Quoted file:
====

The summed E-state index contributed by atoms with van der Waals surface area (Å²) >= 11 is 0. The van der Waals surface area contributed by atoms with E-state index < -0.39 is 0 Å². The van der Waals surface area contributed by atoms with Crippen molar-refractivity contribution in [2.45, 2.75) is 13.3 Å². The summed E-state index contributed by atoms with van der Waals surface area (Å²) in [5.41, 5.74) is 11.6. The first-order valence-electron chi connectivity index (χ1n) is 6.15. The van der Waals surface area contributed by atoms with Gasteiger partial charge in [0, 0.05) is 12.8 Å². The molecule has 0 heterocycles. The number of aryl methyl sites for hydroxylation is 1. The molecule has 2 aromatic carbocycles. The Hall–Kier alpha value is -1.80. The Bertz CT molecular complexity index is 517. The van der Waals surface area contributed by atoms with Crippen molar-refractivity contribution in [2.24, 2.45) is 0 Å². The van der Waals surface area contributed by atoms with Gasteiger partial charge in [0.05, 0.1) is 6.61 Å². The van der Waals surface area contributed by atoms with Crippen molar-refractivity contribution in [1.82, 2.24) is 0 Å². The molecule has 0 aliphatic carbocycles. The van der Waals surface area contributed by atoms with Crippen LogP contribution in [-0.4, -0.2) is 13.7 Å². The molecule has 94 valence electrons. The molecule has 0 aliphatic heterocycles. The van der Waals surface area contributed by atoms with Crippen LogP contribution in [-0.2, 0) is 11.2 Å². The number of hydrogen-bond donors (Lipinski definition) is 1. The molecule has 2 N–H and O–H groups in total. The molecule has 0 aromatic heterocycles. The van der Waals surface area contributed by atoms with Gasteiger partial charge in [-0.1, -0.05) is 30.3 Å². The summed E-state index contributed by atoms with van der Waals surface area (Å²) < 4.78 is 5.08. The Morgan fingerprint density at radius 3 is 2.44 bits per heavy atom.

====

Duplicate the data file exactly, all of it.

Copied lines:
The summed E-state index contributed by atoms with van der Waals surface area (Å²) >= 11 is 0. The van der Waals surface area contributed by atoms with E-state index < -0.39 is 0 Å². The van der Waals surface area contributed by atoms with Crippen molar-refractivity contribution in [2.45, 2.75) is 13.3 Å². The summed E-state index contributed by atoms with van der Waals surface area (Å²) in [5.41, 5.74) is 11.6. The first-order valence-electron chi connectivity index (χ1n) is 6.15. The van der Waals surface area contributed by atoms with Gasteiger partial charge in [0, 0.05) is 12.8 Å². The molecule has 0 heterocycles. The number of aryl methyl sites for hydroxylation is 1. The molecule has 2 aromatic carbocycles. The Hall–Kier alpha value is -1.80. The Bertz CT molecular complexity index is 517. The van der Waals surface area contributed by atoms with Crippen molar-refractivity contribution in [2.24, 2.45) is 0 Å². The van der Waals surface area contributed by atoms with Gasteiger partial charge in [0.05, 0.1) is 6.61 Å². The van der Waals surface area contributed by atoms with Crippen molar-refractivity contribution in [1.82, 2.24) is 0 Å². The molecule has 0 aliphatic carbocycles. The van der Waals surface area contributed by atoms with Crippen LogP contribution in [-0.4, -0.2) is 13.7 Å². The molecule has 94 valence electrons. The molecule has 0 aliphatic heterocycles. The van der Waals surface area contributed by atoms with Crippen LogP contribution in [-0.2, 0) is 11.2 Å². The number of hydrogen-bond donors (Lipinski definition) is 1. The molecule has 2 N–H and O–H groups in total. The molecule has 0 aromatic heterocycles. The van der Waals surface area contributed by atoms with Gasteiger partial charge in [-0.1, -0.05) is 30.3 Å². The summed E-state index contributed by atoms with van der Waals surface area (Å²) < 4.78 is 5.08. The Morgan fingerprint density at radius 3 is 2.44 bits per heavy atom.